The trendiest white wine!
Until winemakers worldwide manage to convince us that Riesling has returned or Chardonnay should be rediscovered, the trendiest white wines will continue to be made from the grape known as Pinot Gris in France – also known as Pinot Grigio in Italy, Grauburgunder in Austria and Szürkebarát in Hungary.
French Pinot Gris is grown primarily in Alsace where it is allowed and encouraged to become fully ripe. The resulting wines tend to have more obvious fruity flavours of honeysuckle, melon and mango with subtle notes of dried sultana raisins.
Leaner and lighter in style, Italian Pinot Grigio is grown in Friuli-Venezia Giulia region in the north-east and arguably at its best in the Alto Adige along the border with Switzerland. These are bright, crisp sassy wines with apple, lemon and grapefruit notes and a vaguely chalky minerality in the finish.
Winemakers often name their wines Pinot Gris or Pinot Grigio depending on whether they believe their wines reflect the Alsatian or the Italian style. In reality, the same grapes are used despite the different names.
Inexpensive International Canadian Blended (ICB) wines like are made primarily from imported wines brought into the country in container tanker-loads from almost anywhere in the wine world and may – or may not - contain some Canadian grown grapes or wine.
Jackson Triggs Pinot Grigio (789982) $9.49 is just such an ICB wine. It is light and floral and full of apple and ripe pear and peach flavours that make it much fruitier than any Italian Grigio. Chill this white down and serve it alone or paired with almost any light dish.
In that same ICB category XO XO Pinot Gris + Chardonnay (754176) $10.49 confuses the tree fruit flavours by adding a dash of honeyed and lightly oaked Chardonnay for a denser texture and hints of honeyed melon.
Citra Pinot Grigio Terre Di Chieti (539312) $12.99 comes from the Abruzzo region of eastern Italy. The lemon and lime notes that it features finish wine a subtly salty twist. In turn that same salty sweetness enhances the citric fruitiness of the wine.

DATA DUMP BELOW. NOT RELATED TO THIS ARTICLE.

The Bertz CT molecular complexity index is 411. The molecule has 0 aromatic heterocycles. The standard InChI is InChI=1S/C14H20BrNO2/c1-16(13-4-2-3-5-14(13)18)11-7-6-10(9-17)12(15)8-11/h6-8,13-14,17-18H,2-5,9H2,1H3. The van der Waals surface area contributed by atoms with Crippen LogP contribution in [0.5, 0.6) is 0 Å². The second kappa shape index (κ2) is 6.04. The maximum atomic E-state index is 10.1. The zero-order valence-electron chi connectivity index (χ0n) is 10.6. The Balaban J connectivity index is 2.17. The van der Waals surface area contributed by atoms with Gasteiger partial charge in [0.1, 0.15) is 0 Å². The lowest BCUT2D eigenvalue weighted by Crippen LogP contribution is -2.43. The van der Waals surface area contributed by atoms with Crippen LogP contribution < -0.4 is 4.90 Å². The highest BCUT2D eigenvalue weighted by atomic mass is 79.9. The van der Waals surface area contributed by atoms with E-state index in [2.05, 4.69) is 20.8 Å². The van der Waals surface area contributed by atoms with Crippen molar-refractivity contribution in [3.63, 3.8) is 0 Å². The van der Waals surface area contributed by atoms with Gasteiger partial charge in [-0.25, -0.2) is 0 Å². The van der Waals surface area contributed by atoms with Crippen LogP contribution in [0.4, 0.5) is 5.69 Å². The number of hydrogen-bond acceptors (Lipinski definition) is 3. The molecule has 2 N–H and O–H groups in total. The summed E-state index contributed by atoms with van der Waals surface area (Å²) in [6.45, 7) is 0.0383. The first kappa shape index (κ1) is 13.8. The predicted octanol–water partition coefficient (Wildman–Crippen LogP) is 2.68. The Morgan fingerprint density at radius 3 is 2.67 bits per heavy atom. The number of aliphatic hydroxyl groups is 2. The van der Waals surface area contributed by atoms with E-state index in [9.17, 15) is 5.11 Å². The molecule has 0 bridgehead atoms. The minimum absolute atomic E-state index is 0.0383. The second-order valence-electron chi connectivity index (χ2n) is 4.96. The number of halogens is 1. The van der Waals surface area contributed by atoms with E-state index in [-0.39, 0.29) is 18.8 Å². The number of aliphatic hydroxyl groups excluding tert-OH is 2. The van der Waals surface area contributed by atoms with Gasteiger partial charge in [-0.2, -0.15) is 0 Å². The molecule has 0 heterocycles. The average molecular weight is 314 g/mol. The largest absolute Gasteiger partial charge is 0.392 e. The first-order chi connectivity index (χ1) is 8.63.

Introduced into North America by importer Anthony Terlato in the 1970s, Santa Margherita Valdadige Pinot Grigio (106450) $19.99 soon became the most popular Italian white wine. A flood of wines of varying quality followed but Terlato’s initial offering from Santa Margherita still dominates the market.
Cool-climate growing regions like British Columbia are proving to be perfect for growing richer Pinot Gris. Sharing similar conditions, New Zealand’s grape growers and winemakers have also embraced Pinot Gris wholeheartedly.
From the Nelson region on New Zealand’s South Island Kono Nelson Pinot Gris (472225) $15.99 features extravagant aromas and flavours of fresh-cut apple, ripe pear and honeyed cantaloupe melon. Despite the ripe fruit notes, this white finished with enough natural acidity to cleanse the palate between sips.
Here in British Columbia our wines offer a wide range of styles depending on where the grapes are grown as well as the winemakers’ preferences. And Gris/Grigios are some of the most popular wines in our local wineries’ portfolios.
Amazingly affordable for a rich and fruity style, Mount Boucherie Pinot Gris (602094) $17.99 is a full-bodied white with spicy pear and honey notes, off-set by bright lemony acidity. This is 100 per cent Pinot Gris grown in their own vineyards in the Similkameen Valley.
On Vancouver Island, serious grape winemaking began after a provincial government-funded trial - the Duncan Project - assessed around 100 different varieties between 1983 and 1990, identifying Pinot Gris, Auxerrois and Ortega as promising varieties for the Island’s cool, moist climate.
Their ‘Quill’ label, introduced in 2014, allows the winemaker, Bailey Williamson, to express his talents. Their goal with these cross-regional BC blends is to strike a balance between the lean, crisp grapes grown on Vancouver Island and the riper fruit-forward grapes from the Okanagan.
Two thirds of the grapes in Blue Grouse Quill Pinot Gris (4487) $19.65 come from Vancouver Island’s Comox Valley and a third come from the Okanagan Valley. The grapes were fermented separately in
stainless steel and then blended together. This lively white overflows with aromas and flavours of apricot and pear and finishes with a splash of lemon and lime.
Sample Blue Grouse’s finest wines at the Campbell River Daybreak Rotary Wine & Blues Fest on Saturday June 9 at the Maritime Heritage Centre. Advance tickets are available for $60 at the Tidemark Theater. After May 31 tickets are $75.
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